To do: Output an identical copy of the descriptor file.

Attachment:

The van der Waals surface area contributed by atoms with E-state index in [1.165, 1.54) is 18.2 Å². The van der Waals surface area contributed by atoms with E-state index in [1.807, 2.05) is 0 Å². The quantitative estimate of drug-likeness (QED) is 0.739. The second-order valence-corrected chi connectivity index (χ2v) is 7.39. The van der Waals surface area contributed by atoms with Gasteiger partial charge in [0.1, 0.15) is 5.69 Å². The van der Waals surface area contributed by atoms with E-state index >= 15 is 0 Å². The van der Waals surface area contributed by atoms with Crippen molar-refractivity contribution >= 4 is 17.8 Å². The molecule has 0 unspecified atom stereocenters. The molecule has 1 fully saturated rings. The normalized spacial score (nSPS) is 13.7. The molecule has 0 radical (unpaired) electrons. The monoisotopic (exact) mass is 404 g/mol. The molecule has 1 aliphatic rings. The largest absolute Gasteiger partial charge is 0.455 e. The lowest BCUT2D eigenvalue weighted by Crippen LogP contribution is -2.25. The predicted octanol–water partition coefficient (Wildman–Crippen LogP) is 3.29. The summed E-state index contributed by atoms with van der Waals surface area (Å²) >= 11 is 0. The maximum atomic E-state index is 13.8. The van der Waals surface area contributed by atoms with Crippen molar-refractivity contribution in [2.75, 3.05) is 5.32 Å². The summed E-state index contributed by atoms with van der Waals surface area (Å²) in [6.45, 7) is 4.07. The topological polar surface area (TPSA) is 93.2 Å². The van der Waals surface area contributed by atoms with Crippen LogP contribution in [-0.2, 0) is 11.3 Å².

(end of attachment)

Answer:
The van der Waals surface area contributed by atoms with E-state index in [1.165, 1.54) is 18.2 Å². The van der Waals surface area contributed by atoms with E-state index in [1.807, 2.05) is 0 Å². The quantitative estimate of drug-likeness (QED) is 0.739. The second-order valence-corrected chi connectivity index (χ2v) is 7.39. The van der Waals surface area contributed by atoms with Gasteiger partial charge in [0.1, 0.15) is 5.69 Å². The van der Waals surface area contributed by atoms with E-state index >= 15 is 0 Å². The van der Waals surface area contributed by atoms with Crippen molar-refractivity contribution >= 4 is 17.8 Å². The molecule has 0 unspecified atom stereocenters. The molecule has 1 fully saturated rings. The normalized spacial score (nSPS) is 13.7. The molecule has 0 radical (unpaired) electrons. The monoisotopic (exact) mass is 404 g/mol. The molecule has 1 aliphatic rings. The largest absolute Gasteiger partial charge is 0.455 e. The lowest BCUT2D eigenvalue weighted by Crippen LogP contribution is -2.25. The predicted octanol–water partition coefficient (Wildman–Crippen LogP) is 3.29. The summed E-state index contributed by atoms with van der Waals surface area (Å²) >= 11 is 0. The maximum atomic E-state index is 13.8. The van der Waals surface area contributed by atoms with Crippen molar-refractivity contribution in [2.75, 3.05) is 5.32 Å². The summed E-state index contributed by atoms with van der Waals surface area (Å²) in [6.45, 7) is 4.07. The topological polar surface area (TPSA) is 93.2 Å². The van der Waals surface area contributed by atoms with Crippen LogP contribution in [-0.2, 0) is 11.3 Å².